It is important to resect the tumor with the capsule intact otherwise, seeding on the visceral or somatic peritoneum will occur, leading to recurrence.[1],[34] For GIST in the stomach, the size of the tumor, location, and its proximity to adjacent intra-abdominal viscera may influence the surgical approach undertaken and the extent of stomach resected. In nongastric GIST, en-bloc resection of adjacent organs might be necessary to obtain a clear margin, and care is required to avoid rupture, which may compromise oncological outcomes.[34] In up to 10% of abdominal GISTS, the risk of rupture during surgery is substantial due to extensive neovascularization and the friable nature of the tumor. Rupture into the abdominal cavity has catastrophic sequelae as it almost inevitably leads to peritoneal sarcomatosis.[32]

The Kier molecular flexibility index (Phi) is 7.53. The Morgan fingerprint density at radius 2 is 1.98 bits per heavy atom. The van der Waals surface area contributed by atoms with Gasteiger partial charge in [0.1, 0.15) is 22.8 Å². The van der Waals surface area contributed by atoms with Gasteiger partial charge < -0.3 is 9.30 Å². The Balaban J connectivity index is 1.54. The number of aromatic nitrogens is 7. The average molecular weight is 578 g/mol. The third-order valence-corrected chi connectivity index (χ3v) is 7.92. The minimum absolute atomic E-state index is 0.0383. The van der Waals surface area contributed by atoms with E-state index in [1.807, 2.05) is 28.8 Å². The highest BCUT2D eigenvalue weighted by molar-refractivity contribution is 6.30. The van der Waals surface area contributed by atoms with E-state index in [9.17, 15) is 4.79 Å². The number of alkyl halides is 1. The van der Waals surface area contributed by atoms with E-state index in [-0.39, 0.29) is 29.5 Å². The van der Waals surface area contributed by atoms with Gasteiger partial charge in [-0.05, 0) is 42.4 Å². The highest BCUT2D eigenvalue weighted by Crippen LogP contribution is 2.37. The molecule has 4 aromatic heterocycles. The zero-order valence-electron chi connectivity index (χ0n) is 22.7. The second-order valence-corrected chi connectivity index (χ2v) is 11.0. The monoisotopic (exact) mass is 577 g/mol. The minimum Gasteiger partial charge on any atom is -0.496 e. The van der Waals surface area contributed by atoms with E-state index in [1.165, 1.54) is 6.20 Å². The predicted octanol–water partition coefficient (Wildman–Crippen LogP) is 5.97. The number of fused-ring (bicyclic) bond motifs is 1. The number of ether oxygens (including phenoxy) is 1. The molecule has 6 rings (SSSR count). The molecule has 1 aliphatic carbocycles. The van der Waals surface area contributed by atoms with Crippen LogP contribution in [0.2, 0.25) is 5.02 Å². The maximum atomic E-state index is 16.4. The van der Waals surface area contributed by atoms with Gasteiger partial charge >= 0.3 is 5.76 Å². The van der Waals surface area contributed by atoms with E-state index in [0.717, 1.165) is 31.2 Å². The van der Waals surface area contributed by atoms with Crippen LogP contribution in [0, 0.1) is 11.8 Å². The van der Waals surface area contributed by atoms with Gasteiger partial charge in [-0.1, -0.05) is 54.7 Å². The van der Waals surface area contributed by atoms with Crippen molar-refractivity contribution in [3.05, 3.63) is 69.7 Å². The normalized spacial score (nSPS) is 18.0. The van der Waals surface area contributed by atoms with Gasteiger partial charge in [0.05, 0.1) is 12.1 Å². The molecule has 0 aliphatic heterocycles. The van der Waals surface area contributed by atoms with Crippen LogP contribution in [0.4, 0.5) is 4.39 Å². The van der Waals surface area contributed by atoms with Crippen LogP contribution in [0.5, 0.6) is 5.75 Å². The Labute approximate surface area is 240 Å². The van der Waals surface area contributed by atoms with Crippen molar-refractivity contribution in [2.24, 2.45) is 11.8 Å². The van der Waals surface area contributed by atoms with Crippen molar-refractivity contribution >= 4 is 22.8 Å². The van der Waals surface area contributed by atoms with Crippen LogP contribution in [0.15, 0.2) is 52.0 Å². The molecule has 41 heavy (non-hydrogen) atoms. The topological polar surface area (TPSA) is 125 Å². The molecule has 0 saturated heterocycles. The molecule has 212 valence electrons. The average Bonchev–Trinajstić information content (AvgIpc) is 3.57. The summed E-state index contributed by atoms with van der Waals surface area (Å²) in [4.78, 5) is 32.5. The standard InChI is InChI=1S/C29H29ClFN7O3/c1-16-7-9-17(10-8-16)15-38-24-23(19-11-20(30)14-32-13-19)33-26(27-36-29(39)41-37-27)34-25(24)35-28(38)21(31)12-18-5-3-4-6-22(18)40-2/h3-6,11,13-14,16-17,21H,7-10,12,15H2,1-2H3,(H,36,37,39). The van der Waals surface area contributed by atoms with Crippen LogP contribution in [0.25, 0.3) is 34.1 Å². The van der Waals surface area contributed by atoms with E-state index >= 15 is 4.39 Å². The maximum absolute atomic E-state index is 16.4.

Conclusion Top

GISTs are rare tumors. Although most of our patients had larger tumors and fall into the high-risk category, the clinical epidemiology of GIST in this study is similar to global reports. Surgery remains the mainstay of management, and a high index of suspicion preoperatively presents an opportunity to anticipate the unique diagnostic and treatment features of GIST. Slight variations in risk profile in this study may be related to late presentation in our settings.

Financial support and sponsorship


Conflicts of interest

There are no conflicts of interest.

  References Top

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  [Table 1], [Table 2], [Table 3]